“Lyric” is not a medieval term, but one that entered English critical discourse in the sixteenth century from classical genre theory and was later assimilated to Romantic theories of art as personal expression. The term now conventionally “signifies either a poem expressing personal emotion, or the words of a song” (see the Literary Encyclopedia entry on “Lyric”), but it is used more loosely in discussing medieval English literature to refer to any relatively short poem of the period, whether or not it expresses personal emotion and regardless of whether we know it was set to music. Only a very small number of lyrics from before ca.1400 survive with music, but it is possible that some of those that do not were once s…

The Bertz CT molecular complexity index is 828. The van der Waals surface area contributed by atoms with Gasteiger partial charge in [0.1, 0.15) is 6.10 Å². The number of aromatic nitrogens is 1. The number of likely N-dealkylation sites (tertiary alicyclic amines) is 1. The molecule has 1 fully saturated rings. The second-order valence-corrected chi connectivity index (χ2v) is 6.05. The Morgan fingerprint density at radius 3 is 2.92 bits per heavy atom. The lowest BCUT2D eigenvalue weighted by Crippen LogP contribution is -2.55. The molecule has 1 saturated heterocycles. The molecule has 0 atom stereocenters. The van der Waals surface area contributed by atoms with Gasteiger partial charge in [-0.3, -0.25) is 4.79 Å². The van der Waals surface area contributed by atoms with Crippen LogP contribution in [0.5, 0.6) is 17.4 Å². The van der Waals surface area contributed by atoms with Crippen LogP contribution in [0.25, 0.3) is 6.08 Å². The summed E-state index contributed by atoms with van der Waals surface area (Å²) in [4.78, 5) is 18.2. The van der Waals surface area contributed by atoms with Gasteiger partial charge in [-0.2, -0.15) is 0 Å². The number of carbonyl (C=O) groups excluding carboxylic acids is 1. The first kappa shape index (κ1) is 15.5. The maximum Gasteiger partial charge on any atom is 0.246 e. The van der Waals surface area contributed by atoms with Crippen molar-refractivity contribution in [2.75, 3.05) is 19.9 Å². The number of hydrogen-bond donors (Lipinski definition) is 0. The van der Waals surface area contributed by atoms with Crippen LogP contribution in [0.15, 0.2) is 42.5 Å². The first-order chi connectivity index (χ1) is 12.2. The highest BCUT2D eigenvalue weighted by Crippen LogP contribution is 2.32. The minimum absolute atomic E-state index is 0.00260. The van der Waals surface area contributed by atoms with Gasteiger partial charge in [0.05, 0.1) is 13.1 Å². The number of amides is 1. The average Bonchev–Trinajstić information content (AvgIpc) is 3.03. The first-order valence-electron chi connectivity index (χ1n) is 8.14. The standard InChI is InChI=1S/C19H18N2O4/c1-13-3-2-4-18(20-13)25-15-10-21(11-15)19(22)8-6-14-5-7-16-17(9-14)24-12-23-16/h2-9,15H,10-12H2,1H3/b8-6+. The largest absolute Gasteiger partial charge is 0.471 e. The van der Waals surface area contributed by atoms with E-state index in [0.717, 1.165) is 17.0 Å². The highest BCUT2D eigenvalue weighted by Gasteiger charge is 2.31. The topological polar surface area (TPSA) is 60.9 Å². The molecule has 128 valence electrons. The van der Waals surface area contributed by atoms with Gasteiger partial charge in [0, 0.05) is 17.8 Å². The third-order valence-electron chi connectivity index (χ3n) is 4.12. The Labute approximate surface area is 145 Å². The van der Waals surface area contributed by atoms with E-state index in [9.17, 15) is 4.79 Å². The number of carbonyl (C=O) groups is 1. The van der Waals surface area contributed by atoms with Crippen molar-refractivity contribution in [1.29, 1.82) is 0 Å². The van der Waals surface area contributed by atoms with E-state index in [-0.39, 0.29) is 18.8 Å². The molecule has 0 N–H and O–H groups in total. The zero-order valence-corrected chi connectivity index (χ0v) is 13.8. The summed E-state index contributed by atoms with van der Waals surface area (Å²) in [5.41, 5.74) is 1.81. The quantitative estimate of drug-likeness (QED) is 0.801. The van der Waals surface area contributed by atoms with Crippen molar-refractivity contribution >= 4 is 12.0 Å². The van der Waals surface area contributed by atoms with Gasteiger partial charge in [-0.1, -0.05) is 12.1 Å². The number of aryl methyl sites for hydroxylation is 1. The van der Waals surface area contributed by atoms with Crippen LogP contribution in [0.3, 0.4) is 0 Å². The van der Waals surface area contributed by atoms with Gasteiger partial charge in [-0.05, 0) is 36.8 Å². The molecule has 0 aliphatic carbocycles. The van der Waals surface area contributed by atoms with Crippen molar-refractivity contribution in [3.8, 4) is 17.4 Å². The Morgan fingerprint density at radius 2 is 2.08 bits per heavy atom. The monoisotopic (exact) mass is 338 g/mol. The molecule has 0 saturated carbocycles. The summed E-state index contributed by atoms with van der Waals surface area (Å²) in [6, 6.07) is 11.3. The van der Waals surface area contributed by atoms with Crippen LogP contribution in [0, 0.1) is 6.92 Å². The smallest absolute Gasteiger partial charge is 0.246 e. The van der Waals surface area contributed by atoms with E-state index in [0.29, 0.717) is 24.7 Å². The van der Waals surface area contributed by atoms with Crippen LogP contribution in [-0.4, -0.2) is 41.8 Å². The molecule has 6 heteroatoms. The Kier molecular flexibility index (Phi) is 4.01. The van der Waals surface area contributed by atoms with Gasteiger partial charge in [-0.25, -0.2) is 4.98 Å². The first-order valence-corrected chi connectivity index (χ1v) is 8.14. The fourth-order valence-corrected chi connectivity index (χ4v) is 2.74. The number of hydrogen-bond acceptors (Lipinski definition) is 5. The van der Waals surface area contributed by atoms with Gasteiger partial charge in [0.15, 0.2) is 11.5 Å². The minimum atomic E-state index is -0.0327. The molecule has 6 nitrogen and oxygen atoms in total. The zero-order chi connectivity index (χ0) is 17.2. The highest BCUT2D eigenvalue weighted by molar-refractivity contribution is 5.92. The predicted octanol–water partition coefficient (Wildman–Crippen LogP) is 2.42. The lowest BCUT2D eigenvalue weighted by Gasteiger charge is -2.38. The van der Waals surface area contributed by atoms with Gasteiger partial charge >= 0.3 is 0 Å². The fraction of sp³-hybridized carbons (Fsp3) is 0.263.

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Phelpstead, Carl. "Middle English Lyric 1100-1500". The Literary Encyclopedia. First published 02 November 2004
[https://www.litencyc.com/php/stopics.php?rec=true&UID=1414, accessed 23 September 2017.]